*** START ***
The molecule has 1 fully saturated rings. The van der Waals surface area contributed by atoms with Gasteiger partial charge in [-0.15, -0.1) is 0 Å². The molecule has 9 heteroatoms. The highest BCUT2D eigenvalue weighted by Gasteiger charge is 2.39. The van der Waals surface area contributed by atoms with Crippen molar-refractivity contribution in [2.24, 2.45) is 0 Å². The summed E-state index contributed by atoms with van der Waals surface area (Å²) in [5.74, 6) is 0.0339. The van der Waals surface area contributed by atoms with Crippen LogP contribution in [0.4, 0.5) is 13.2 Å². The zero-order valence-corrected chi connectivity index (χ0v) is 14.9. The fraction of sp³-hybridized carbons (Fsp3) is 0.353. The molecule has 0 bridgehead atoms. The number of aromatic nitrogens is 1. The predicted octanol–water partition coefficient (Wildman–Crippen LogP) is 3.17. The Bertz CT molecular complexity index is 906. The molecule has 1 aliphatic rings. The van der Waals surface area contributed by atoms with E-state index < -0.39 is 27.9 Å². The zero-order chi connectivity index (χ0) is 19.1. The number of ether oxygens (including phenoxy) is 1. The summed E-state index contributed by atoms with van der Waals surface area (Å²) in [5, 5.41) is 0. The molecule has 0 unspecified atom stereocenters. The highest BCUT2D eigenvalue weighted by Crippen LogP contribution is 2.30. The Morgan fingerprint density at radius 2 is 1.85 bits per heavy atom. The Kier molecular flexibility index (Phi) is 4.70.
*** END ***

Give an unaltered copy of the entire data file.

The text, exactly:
The molecule has 1 fully saturated rings. The van der Waals surface area contributed by atoms with Gasteiger partial charge in [-0.15, -0.1) is 0 Å². The molecule has 9 heteroatoms. The highest BCUT2D eigenvalue weighted by Gasteiger charge is 2.39. The van der Waals surface area contributed by atoms with Crippen molar-refractivity contribution in [2.24, 2.45) is 0 Å². The summed E-state index contributed by atoms with van der Waals surface area (Å²) in [5.74, 6) is 0.0339. The van der Waals surface area contributed by atoms with Crippen LogP contribution in [0.4, 0.5) is 13.2 Å². The zero-order valence-corrected chi connectivity index (χ0v) is 14.9. The fraction of sp³-hybridized carbons (Fsp3) is 0.353. The molecule has 0 bridgehead atoms. The number of aromatic nitrogens is 1. The predicted octanol–water partition coefficient (Wildman–Crippen LogP) is 3.17. The Bertz CT molecular complexity index is 906. The molecule has 1 aliphatic rings. The van der Waals surface area contributed by atoms with E-state index < -0.39 is 27.9 Å². The zero-order chi connectivity index (χ0) is 19.1. The number of ether oxygens (including phenoxy) is 1. The summed E-state index contributed by atoms with van der Waals surface area (Å²) in [5, 5.41) is 0. The molecule has 0 unspecified atom stereocenters. The highest BCUT2D eigenvalue weighted by Crippen LogP contribution is 2.30. The Morgan fingerprint density at radius 2 is 1.85 bits per heavy atom. The Kier molecular flexibility index (Phi) is 4.70.